For the first time since the end of June, the 27 leaders of the European Union are back together for a summit today. They meet in Prague. And there’s plenty to discuss. The agenda includes the situation in Ukraine and the economic situation in the EU.
But most of the attention will go to the search for solutions to combat the energy crisis. The leaders have been arguing about this for months. The EU member states mainly want to radiate unity towards Russian president Putin. The practice turns out to be unruly, the division between them is becoming more and more visible.
Member states are now openly accusing each other of lack of solidarity. Yesterday, Polish Prime Minister Morawiecki called the EU’s largest country, Germany, even selfish. “It cannot be that the energy policy of the European Union is dictated by Germany.”He is referring to Germany’s refusal to agree to a price cap for gas.
Since March, countries in the south of the Union in particular have been calling for such a ceiling. By putting a maximum on the price, the hope is that the sharply increased energy costs for their population will come to an end. Fifteen countries are now calling for such a price cap. Germany is against it, and the Dutch cabinet is not cheering either, although EU diplomats emphasize that the Netherlands is “not ideologically” in it.
One of the fears is that such a maximum will lead to ships carrying liquefied gas (lng) sailing past the EU to countries willing to pay more. Intervening in the market would then lead to even less gas for the union, they fear. The European Commission has also so far been wary of such a price ceiling.
Last week, EU energy ministers took measures that severely intervene in the European energy market. Skimming profits from companies that take excessive advantage of high gas prices should bring in around 140 billion euros. With that money, EU governments can compensate citizens and businesses. It seems like an impressive number, but this weekend Germany announced that it would release as much as 200 billion for measures to limit the consequences of the energy crisis for its own citizens and companies. This was also criticized by the country, including from Italy.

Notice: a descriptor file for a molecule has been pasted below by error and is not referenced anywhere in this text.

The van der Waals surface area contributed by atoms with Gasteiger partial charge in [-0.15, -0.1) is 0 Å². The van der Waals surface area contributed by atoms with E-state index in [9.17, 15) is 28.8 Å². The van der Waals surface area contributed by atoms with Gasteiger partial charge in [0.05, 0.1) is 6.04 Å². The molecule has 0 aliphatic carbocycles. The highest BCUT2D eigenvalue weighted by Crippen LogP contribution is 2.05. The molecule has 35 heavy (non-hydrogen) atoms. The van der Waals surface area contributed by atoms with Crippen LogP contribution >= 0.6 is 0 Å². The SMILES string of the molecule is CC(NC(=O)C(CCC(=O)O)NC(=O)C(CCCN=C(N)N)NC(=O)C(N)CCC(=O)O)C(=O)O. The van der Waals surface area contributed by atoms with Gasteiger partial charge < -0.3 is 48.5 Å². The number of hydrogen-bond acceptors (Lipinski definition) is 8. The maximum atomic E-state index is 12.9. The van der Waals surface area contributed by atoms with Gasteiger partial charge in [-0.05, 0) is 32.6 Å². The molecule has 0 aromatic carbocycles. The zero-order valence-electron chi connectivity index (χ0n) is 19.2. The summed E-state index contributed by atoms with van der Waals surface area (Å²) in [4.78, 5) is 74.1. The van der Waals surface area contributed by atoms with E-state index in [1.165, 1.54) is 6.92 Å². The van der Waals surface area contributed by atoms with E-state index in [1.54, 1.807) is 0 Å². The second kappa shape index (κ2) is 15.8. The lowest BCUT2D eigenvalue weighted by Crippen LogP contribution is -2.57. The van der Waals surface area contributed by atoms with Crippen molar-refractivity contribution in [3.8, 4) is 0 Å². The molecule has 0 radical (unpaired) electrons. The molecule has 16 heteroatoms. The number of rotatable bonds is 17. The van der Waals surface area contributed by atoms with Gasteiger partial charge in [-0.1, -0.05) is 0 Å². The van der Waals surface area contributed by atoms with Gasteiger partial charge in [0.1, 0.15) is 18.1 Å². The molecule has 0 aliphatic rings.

Prague is also talking about ways to jointly buy gas for the EU. So far, countries are bidding against each other, which only further increased the price of gas. By negotiating as a bloc you can prevent that, is the idea. It is reminiscent of the initial period of the corona crisis. At that time, every country tried to buy as many face masks as possible, resulting in rising prices. Later, the European Commission negotiated with the vaccine makers on behalf of the 27 member states.
As in the corona crisis, votes are again being cast for a European fund. This week, two European Commissioners called for joint lending in the EU. In this way, they want all EU countries to have the means to guide companies and citizens through the energy crisis. The energy crisis once again calls for European solidarity, they wrote. “We do better and protect our fellow citizens better when we are in solidarity.”
What needs to be done to tackle the energy crisis? With winter just around the corner, pressure is mounting on European leaders to come up with common answers. Security of supply must not be compromised, more gas must not be consumed and measures must not lead to less sustainability.
Today in Prague it is probably becoming clearer in which direction the solutions are being sought. Next week there will be more detailed plans from the European Commission, which the leaders will talk about at a next EU summit on 20 and 21 October. It must also show how far European solidarity really goes.